The Intel 8008 was soon followed by the 8080 (still 8-bit) in April 1974 and the Intel 8086 ( 16-bit ) in 1978. Mark this date: it was a turning point, as we will explain shortly. The 8086 was the first 16-bit Intel family microprocessor, followed by Intel 8088, Intel 80186, Intel 80188, and Intel 80286, all 16-bit but increasingly complex and increasingly powerful. The Intel 80286, launched in 1982, took the 16-bit architecture to the technical limitations and, in its most performing version, had a clock frequency of 12 MHz and could manage up to 16 MB of RAM, which, at the time, was a lot.

The Microsoft MS-DOS operating system, born in 1982, was unable to address so much memory and needed to use a logical device called “extended memory.” However, the hardware and software duo formed by Intel 80286 (or, as they all called it, “the 286”) and Microsoft MS-DOS was the beginning of the iron union between Intel and Microsoft that continues today, and that has shaped the history of information technology in the last forty years.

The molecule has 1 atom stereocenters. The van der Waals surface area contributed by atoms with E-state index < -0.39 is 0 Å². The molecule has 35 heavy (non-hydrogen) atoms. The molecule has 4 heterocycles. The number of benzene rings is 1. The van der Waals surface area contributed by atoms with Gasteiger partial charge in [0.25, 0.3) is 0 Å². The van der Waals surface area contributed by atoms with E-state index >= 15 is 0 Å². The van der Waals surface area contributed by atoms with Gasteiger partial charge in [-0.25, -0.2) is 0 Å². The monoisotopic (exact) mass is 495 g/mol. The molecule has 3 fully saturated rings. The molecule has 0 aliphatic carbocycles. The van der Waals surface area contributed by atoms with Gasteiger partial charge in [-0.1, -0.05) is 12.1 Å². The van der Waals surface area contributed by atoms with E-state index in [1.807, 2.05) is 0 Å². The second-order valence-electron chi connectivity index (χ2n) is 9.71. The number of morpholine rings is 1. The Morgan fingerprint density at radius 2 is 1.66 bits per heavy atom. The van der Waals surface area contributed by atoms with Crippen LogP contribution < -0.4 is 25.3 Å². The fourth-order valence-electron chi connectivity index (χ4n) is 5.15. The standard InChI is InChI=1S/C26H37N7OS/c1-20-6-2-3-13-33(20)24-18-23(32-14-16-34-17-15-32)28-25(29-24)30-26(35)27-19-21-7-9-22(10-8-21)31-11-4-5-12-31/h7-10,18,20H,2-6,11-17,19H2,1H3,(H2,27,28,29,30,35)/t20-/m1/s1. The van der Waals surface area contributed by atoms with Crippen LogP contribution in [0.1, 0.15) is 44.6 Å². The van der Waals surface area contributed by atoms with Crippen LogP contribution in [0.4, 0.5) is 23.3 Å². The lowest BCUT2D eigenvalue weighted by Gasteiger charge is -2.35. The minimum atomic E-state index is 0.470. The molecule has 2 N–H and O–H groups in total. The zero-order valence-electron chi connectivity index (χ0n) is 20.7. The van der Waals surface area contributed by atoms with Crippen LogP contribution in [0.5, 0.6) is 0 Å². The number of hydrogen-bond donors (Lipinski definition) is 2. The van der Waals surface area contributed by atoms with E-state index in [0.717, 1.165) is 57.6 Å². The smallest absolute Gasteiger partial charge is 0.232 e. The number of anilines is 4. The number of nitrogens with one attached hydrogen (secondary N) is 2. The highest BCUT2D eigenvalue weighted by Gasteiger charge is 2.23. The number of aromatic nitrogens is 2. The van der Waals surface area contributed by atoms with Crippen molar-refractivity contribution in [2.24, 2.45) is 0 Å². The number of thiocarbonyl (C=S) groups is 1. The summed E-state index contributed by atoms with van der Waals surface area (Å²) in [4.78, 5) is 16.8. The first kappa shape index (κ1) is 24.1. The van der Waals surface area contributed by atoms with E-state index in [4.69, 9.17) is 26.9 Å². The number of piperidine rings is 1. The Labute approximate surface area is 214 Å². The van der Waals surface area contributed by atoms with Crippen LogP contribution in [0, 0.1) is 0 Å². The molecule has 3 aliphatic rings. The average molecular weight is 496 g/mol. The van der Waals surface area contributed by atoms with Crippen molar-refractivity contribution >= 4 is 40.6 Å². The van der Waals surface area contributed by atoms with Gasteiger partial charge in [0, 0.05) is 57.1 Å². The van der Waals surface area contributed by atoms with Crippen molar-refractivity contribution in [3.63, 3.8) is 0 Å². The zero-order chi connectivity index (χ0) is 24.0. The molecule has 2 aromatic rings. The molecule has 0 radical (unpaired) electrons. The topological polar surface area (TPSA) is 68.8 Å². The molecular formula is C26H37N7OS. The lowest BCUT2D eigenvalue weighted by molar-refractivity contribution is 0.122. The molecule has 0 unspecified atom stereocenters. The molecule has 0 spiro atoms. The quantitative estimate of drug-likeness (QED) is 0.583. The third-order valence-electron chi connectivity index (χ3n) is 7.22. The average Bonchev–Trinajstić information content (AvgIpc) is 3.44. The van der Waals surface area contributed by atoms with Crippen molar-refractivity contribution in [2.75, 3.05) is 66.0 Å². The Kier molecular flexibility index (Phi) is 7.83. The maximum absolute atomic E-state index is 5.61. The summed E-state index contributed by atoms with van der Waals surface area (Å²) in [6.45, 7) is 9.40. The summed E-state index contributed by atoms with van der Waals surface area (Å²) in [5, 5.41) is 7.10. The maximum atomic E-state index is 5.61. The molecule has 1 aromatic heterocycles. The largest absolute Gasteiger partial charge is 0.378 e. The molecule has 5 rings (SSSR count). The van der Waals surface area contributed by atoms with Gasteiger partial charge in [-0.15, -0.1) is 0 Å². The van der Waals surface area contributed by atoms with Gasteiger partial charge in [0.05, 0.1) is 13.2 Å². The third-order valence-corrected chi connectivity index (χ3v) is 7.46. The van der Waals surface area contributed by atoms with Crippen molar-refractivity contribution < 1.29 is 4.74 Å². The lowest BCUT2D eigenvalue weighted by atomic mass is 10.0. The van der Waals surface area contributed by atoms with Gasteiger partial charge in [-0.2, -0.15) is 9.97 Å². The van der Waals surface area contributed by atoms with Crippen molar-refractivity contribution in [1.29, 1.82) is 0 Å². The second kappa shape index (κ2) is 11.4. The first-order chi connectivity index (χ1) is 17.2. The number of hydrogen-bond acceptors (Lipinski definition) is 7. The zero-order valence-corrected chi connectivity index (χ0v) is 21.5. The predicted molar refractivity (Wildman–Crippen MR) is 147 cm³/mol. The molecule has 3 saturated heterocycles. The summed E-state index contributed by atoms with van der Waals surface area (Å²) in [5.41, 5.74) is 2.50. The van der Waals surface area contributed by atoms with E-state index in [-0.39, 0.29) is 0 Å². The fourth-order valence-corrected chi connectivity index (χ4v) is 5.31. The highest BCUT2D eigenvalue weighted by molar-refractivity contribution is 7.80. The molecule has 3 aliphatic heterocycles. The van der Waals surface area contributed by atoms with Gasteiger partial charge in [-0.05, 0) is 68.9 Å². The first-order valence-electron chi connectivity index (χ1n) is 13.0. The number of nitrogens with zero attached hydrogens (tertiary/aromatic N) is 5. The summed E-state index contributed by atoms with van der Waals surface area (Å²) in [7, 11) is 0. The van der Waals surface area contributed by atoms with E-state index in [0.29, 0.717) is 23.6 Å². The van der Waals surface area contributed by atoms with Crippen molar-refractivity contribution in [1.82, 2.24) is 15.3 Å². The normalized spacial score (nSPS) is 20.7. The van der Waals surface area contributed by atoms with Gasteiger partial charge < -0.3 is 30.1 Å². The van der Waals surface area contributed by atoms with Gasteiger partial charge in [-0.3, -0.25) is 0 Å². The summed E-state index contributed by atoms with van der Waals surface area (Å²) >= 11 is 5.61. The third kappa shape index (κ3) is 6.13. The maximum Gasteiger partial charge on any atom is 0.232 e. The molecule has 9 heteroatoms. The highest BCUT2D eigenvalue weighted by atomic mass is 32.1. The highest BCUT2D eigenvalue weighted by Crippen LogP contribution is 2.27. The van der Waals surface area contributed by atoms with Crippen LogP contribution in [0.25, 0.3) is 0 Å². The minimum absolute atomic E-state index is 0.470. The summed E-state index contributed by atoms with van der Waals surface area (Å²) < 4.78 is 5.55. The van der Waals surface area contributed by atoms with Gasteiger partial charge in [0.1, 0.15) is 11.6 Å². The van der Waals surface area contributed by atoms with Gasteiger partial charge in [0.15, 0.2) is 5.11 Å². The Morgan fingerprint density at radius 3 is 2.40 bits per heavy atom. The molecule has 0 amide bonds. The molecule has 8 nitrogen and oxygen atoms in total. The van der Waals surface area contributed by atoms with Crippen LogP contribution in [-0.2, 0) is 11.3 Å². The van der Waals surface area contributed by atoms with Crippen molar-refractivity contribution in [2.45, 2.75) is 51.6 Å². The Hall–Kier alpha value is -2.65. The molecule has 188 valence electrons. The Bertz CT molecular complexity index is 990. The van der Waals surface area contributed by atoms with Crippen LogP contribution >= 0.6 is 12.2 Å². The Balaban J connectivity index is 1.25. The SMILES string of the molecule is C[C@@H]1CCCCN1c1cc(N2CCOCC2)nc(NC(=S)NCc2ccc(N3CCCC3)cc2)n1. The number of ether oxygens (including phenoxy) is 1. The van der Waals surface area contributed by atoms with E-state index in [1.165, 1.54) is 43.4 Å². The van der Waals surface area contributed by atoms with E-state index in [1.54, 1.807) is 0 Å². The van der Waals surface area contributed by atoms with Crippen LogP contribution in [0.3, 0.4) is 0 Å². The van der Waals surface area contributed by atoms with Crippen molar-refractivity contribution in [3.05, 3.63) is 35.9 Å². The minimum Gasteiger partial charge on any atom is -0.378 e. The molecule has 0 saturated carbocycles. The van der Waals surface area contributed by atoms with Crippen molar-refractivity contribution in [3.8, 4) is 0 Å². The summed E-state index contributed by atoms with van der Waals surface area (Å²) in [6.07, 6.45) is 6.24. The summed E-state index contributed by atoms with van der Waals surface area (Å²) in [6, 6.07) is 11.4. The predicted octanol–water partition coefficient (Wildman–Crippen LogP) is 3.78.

Intel 80386 To Present

With DOS running on 286, economical personal computing was born, within reach of the middle class (American, first, global shortly after), and Intel established itself as the electronics giant on which not only the present is based (i.e., the eighties) but also the future (up to our days). Investments in research undergo an acceleration never seen before in the electronics sector. In 1985, Intel brought its first 32-bit processor to the market: the Intel 80386, which will reach a maximum clock frequency of 40 MHz in its CX version.

The 32-bit history of Intel starts from 386, which will then pass from 80486 to make another massive leap in performance with the Pentium, first, and with the Cores later. The list of 32-bit Intel microprocessors, not counting the variants (such as the ” DX ” and ” SX “) and the low-power versions for notebooks, is very long:

  1. 80386
  2. 80486
  3. Pentium
  4. Pentium Pro
  5. Pentium II
  6. Mobile Pentium II PE
  7. Celeron
  8. Pentium III
  9. Pentium III-M
  10. Pentium 4
  11. Pentium 4-M
  12. Mobile Pentium 4
  13. Pentium 4 EE
  14. Celeron D
  15. Pentium D
  16. Pentium EE
  17. Core 2 Duo
  18. Core 2 Quad
  19. Core 2 Extreme
  20. Core i3
  21. Core i5
  22. Core i7
  23. Core i9

But we must not make the mistake of confusing the history of microprocessors with that of Intel: other companies have also played a fundamental role, and the one that deserves more to be mentioned is certainly AMD, Advanced Micro Devices, the first company able to bring a CPU with 1 GHz clock frequency to market.